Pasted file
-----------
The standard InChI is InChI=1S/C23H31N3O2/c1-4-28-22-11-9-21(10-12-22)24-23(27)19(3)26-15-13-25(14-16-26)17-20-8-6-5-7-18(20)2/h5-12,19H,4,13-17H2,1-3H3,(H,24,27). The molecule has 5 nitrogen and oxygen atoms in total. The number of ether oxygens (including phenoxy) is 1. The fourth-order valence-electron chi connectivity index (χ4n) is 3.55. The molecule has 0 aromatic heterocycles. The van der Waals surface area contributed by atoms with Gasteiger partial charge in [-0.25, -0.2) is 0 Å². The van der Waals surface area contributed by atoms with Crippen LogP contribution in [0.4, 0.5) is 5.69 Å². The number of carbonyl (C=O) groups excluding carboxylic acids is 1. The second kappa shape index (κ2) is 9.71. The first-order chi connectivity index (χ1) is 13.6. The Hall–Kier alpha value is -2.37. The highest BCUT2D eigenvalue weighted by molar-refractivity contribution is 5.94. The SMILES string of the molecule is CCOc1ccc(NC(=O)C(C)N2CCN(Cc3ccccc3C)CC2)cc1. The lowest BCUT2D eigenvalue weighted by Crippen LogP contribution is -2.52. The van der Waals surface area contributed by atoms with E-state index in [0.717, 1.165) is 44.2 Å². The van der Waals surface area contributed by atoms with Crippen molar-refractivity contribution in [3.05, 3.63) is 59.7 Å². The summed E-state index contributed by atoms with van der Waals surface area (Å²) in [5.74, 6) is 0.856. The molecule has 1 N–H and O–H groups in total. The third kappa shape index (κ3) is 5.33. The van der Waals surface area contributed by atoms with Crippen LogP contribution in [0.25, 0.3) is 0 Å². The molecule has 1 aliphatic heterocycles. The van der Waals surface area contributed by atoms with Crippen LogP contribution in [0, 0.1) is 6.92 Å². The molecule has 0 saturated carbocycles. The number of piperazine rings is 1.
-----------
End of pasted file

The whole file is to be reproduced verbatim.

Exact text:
The standard InChI is InChI=1S/C23H31N3O2/c1-4-28-22-11-9-21(10-12-22)24-23(27)19(3)26-15-13-25(14-16-26)17-20-8-6-5-7-18(20)2/h5-12,19H,4,13-17H2,1-3H3,(H,24,27). The molecule has 5 nitrogen and oxygen atoms in total. The number of ether oxygens (including phenoxy) is 1. The fourth-order valence-electron chi connectivity index (χ4n) is 3.55. The molecule has 0 aromatic heterocycles. The van der Waals surface area contributed by atoms with Gasteiger partial charge in [-0.25, -0.2) is 0 Å². The van der Waals surface area contributed by atoms with Crippen LogP contribution in [0.4, 0.5) is 5.69 Å². The number of carbonyl (C=O) groups excluding carboxylic acids is 1. The second kappa shape index (κ2) is 9.71. The first-order chi connectivity index (χ1) is 13.6. The Hall–Kier alpha value is -2.37. The highest BCUT2D eigenvalue weighted by molar-refractivity contribution is 5.94. The SMILES string of the molecule is CCOc1ccc(NC(=O)C(C)N2CCN(Cc3ccccc3C)CC2)cc1. The lowest BCUT2D eigenvalue weighted by Crippen LogP contribution is -2.52. The van der Waals surface area contributed by atoms with E-state index in [0.717, 1.165) is 44.2 Å². The van der Waals surface area contributed by atoms with Crippen molar-refractivity contribution in [3.05, 3.63) is 59.7 Å². The summed E-state index contributed by atoms with van der Waals surface area (Å²) in [5.74, 6) is 0.856. The molecule has 1 N–H and O–H groups in total. The third kappa shape index (κ3) is 5.33. The van der Waals surface area contributed by atoms with Crippen LogP contribution in [0.25, 0.3) is 0 Å². The molecule has 1 aliphatic heterocycles. The van der Waals surface area contributed by atoms with Crippen LogP contribution in [0, 0.1) is 6.92 Å². The molecule has 0 saturated carbocycles. The number of piperazine rings is 1.